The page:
72. Dixie Chicks - Not Ready to Make Nice

The process for picking which songs I was going to put on this list is a strange one, even to me sometimes. Unlike Rolling Stone's list, I didn't want any single artist to dominate my list so if some band or some artist was going to have more than one entry, they better well have deserved it in my mind. For this entry, I hemmed and hawed over this song and another one off of their Taking the Long Way album, "The Long Way Around." Even though I'm a fan of the Dixie Chicks, they weren't a more than one selection kind of band, so I had to choose one. I was talking to my wife about it and she wondered if I was picking this song more because of the subject matter than for the song itself.

I thought about it and reminded myself of putting the Ramones where I did. I wasn't going to put a song where it didn't belong just because of the circumstances surrounding it or the influence it may have had on future generations of musicians. So I listened to both songs a few times each and came to this conclusion: "Taking the Long Way Around" is the kind of pop (and in this case, country-pop) song with a great hook that I'm a sucker for. "Not Ready to Make Nice" doesn't have nearly as much pop sensibility to it, but it's just a perfectly crafted song. I'll probably listen to "Taking the Long Way Around" more in my lifetime, but I came to the realization that "Not Ready to Make Nice" is just a better overall song, and one that deserves its place.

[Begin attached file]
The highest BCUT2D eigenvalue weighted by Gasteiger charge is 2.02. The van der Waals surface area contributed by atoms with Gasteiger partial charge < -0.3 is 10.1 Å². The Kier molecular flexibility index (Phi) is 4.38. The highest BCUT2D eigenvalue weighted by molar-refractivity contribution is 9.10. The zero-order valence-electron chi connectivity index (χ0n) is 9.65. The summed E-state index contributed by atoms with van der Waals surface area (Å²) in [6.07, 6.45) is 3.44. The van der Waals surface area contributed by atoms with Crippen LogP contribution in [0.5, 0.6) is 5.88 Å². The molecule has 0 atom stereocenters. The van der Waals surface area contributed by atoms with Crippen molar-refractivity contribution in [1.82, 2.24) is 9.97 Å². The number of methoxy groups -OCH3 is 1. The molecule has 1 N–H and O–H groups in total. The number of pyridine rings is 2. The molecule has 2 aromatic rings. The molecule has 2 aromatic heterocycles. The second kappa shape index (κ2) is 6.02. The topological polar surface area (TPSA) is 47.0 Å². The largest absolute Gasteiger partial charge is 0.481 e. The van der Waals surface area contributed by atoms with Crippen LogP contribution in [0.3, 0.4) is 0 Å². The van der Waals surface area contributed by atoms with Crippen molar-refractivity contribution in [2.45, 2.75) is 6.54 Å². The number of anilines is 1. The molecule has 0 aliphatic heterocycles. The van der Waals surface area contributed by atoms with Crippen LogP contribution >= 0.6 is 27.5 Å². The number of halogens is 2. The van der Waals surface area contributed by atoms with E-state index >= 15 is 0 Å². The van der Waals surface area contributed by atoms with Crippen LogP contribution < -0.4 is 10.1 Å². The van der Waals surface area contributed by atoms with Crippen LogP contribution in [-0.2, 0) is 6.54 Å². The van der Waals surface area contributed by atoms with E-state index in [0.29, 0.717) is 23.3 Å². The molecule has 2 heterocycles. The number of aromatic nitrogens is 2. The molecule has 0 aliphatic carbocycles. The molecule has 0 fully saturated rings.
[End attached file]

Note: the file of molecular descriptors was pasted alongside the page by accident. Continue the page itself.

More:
It starts with a simple acoustic guitar, which is augmented with some extra bass to give it an ominous tone. This is going to be a serious song and they want you to know it from the first note played. The Dixie Chicks have done serious songs before, but this song, according to violinist (and much more if you check the credits) Martie Maguire, is "the most emotional song on the record, for me. It took about 100 listens before I didn't get choked up."

Even if you're not a Dixie Chicks fan or even a country music fan, you've probably heard about the controversy that was the lyrical inspiration for the song. But to sum up, in 2003, while in the UK, lead singer Natalie Maines said that she was "ashamed that George W. Bush was from Texas," and that she didn't agree with the pretext for the war in Iraq. What followed was the shit storms of all shit storms. The country music world felt that what Natalie said was an act of treason that showed no support for the very popular W. or the troops that were in harm's way. Almost unilaterally, their songs were pulled from the play lists at country radio stations, and there were countless protests all over the country. There was even a death threat on Natalie that the FBI took extremely seriously (so seriously that at their concert in Dallas, every single person entering the arena was wanded for weapons). The response from the Dixie Chicks was clear: if you turned your back on us, we're done with you. If you supported us, then you are forever a friend.

The song starts sparsely, and ends the same way:

Forgive, sounds good
Forget, I’m not sure I could
They say time heals everything

But I’m still waiting

As Natalie reaches the end of the first verse, the anger that has been building and building inside just has to tear itself out and be heard:

It’s too late to make it right
I probably wouldn’t if I could

Cause I’m mad as hell

Can’t bring myself to do what it is you think I should